When Chrissy White and her husband Cory moved from the greater Toronto area to Cambridge a few years ago, they thought they were buying into a quiet, mature neighbourhood to raise their children.
Their home on Highman Avenue in south Cambridge backs on to a densely wooded slice of nature in the city. Their backyard looks over the tops of hundreds of trees sloping down to Water Street and the Grand River.
They can look out to the river from their back deck as the sounds of the forest surround them.
On Monday, the couple learned it could all be gone, soon to be replaced with a view of balconies on five 15 storey high-rise apartment buildings totalling 991 units.
The City of Cambridge posted a sign at 62 Highman Ave. notifying neighbours of the rental property about a development application and upcoming public meeting for the project by Burlington based LJM Developments.
The project includes five storeys of parking for 1,176 vehicles and, according to the sign, 62 Highman Ave. will be converted into a parkette.
So far, the city isn't commenting and says the full development application won't be available on the city’s website until the end of the week. Everyone can view it then at www.cambridge.ca/DevelopmentApplications.
Neighbours speculate the house that’s there now will be torn down to provide access for heavy construction vehicles. Once the project is done, the empty space will be landscaped and turned into a park.
A public meeting on the proposal has been set for 10 a.m. on Aug. 24, but the Whites aren’t waiting to gather support to fight it. One of their neighbours has already started a petition at change.org.
For Chrissy, the news was devastating. She immediately took to Facebook, in the group Ask Anything Cambridge, where Cory posted a photo of the sign and angry comments had begun filling up the thread.
"Toronto brutalism makes it's way here... yikes," reads one comment. "I hate this so much. I enjoy the wildlife in this area, it’s beautiful," reads another.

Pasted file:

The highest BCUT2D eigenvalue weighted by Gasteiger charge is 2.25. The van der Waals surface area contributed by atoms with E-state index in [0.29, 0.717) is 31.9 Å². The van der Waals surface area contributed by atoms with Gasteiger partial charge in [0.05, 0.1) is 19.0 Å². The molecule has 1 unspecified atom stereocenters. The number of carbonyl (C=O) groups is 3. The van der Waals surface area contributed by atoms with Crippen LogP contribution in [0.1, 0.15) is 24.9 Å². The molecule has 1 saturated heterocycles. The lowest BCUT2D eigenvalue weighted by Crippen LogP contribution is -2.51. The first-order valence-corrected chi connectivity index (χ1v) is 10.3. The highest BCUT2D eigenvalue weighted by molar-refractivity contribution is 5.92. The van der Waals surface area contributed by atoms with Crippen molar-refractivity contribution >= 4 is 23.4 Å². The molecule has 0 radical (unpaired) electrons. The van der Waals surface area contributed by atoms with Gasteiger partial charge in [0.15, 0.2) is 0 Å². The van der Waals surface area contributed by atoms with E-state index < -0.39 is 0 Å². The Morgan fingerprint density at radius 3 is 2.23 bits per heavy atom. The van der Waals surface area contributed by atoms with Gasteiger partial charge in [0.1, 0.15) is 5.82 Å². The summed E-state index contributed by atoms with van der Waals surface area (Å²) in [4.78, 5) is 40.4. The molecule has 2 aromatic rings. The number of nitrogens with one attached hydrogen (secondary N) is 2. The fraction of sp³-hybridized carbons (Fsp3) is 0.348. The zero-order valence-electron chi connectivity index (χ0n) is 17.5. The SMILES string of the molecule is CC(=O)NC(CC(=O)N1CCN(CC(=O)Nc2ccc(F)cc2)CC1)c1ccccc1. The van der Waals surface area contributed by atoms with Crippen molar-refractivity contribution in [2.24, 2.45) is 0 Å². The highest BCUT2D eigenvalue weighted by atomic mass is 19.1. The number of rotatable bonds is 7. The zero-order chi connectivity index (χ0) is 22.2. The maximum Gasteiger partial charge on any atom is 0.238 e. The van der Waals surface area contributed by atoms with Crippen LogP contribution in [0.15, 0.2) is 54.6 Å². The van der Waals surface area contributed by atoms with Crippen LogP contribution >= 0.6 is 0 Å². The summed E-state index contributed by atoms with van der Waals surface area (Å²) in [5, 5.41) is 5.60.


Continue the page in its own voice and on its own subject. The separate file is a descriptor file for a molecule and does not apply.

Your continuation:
Finding out that property was sold to a developer last year was upsetting enough for the new homeowners who were told any development would be 10 years down the line. “And suddenly it’s not taking that long?” Chrissy said
“The prospect of having five huge buildings going in behind us, it’s no longer quiet. The fact that it’s going to be a thousand residents, it’s going to be a thousand cars.”
She said everyone she’s spoken to since the sign went up is “very upset” because they bought a home on a mature street for a reason.
In addition to concerns about pollution and traffic, Chrissy is also worried about an influx of children into nearby schools that are already crowded.
“We’re more than happy for people to come to the area,” she said. “Affordable housing is so important, but at what cost?”
One of the biggest costs is the loss of trees in what, according to one post on Facebook, is a protected green space, adjacent to the flood plain and on a protected well head.
"The trees, soil and vegetation in this area help to capture, filter and replenish the well where Galt gets its drinking water," wrote Tammy McIntyre.
“Some people have very good points that we didn’t think of, especially the environmental concerns,” Chrissy said.
Both she and Cory feel high rise developments like what’s being proposed are more appropriate in the downtown core.
“I understand the appeal being right on Water Street,” but not in a mature neighbourhood, Chrissy said.
Cory has no doubt they’ll be looking out at balconies if the development is approved. The slope down to Water Street is about 80 feet, he said, speculating the height of the towers will rise well above the height of the tree canopy.
“Does that mean on the other side of the river there’s going to be development?” he wonders.
“It’ll be a shame to lose that view.”
Immediately adjacent to the applicant's land is 183 Water St. S., a designated heritage property, currently on the market for $1.8 million. The entrance to Churchill Park is immediately south of the planned development.